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Good Morning.

And all the children of Israel complained against Moses and Aaron, and the whole congregation said to them, “If only we had died in the land of Egypt! Or if only we had died in this wilderness!” (Numbers 14:2)

The Bible says that, upon hearing the report of the spies, the people began to weep and lament, thinking it would have been better to die in Egypt or in the wilderness than to have to face the inhabitants of Canaan. They went so far as to conclude that God had actually brought them into the wilderness to kill them with their wives and their children. Someone even had the audacity to stand up and call for a new leader to be selected who would take them back to Pharaoh. The bottom line is they considered bondage in Egypt to be  better than what God intended for them.

Jewish tradition says that this day was 9 Av, a day that Israel was destined to mourn and lament time and again. In distant centuries, the people of God would mourn the destruction of both Temples, each of them ransacked and burned on this very day. It’s almost as if the Creator said, “If you are determined to weep and mourn, I’m going to give you something to weep and mourn about.” How many parents understand that sentiment? And so it is obvious that, after all they had seen and suffered as a result of unbelief and complaining, they still had not learned their lesson.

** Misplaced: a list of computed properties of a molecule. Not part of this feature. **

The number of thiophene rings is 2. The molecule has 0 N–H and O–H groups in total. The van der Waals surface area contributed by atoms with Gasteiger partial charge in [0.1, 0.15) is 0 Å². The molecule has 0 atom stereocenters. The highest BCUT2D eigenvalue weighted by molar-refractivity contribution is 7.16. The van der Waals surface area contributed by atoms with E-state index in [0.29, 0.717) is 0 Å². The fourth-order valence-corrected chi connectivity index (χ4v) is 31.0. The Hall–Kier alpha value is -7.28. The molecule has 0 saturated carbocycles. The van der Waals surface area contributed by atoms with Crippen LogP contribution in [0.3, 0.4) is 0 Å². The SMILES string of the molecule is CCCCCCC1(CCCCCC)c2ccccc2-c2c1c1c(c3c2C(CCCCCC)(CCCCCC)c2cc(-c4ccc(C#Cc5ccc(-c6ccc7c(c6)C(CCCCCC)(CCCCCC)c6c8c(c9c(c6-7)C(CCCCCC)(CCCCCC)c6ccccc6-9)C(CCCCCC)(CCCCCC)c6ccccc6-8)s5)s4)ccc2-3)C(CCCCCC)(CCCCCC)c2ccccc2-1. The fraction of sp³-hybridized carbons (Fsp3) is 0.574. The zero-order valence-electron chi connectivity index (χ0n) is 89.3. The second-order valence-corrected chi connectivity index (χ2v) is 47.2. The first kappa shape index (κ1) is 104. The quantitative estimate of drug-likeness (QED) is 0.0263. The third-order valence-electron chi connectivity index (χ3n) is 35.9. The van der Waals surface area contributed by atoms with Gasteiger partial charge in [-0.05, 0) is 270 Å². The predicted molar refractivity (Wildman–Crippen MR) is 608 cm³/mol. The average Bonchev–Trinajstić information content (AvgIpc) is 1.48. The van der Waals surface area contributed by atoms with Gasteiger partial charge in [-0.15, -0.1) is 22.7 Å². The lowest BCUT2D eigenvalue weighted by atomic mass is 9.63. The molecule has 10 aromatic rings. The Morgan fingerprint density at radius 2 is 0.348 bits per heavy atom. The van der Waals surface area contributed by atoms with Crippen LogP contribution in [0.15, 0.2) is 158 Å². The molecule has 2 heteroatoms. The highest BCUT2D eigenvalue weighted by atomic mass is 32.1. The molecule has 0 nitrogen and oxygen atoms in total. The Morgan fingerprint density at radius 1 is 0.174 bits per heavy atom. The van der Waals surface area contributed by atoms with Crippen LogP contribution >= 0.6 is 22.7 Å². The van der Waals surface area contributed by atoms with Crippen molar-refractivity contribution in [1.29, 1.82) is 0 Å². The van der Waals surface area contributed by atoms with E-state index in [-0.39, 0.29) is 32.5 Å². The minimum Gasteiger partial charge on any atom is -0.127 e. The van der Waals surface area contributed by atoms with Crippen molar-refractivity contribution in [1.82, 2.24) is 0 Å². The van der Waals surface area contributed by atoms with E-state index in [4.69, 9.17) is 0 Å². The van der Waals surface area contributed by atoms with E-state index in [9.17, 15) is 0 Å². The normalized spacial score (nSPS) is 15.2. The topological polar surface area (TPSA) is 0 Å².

Looking back on their errors, it would be easy for us to shake our head in disgust and wonder why they would do such a thing after all God had done for them. But then, let’s consider ourselves; let’s consider all the wonderful things He has done for us and how many times we have doubted in spite of His faithfulness. Let’s consider how many times we have failed, sometimes in the very same way as before, in spite of His unfailing commitment to us. In other words, generally speaking, we are just like them — human. And so these closing words come to mind today:

If You, Lord, should mark iniquities, O Lord, who could stand? But there is forgiveness with You, that You may be feared. I wait for the Lord, my soul waits, and in His word I do hope…. O Israel, hope in the Lord; for with the Lord there is mercy, and with Him is abundant redemption (Psalm 130:3-5, 7).

Blessings and Shalom,  




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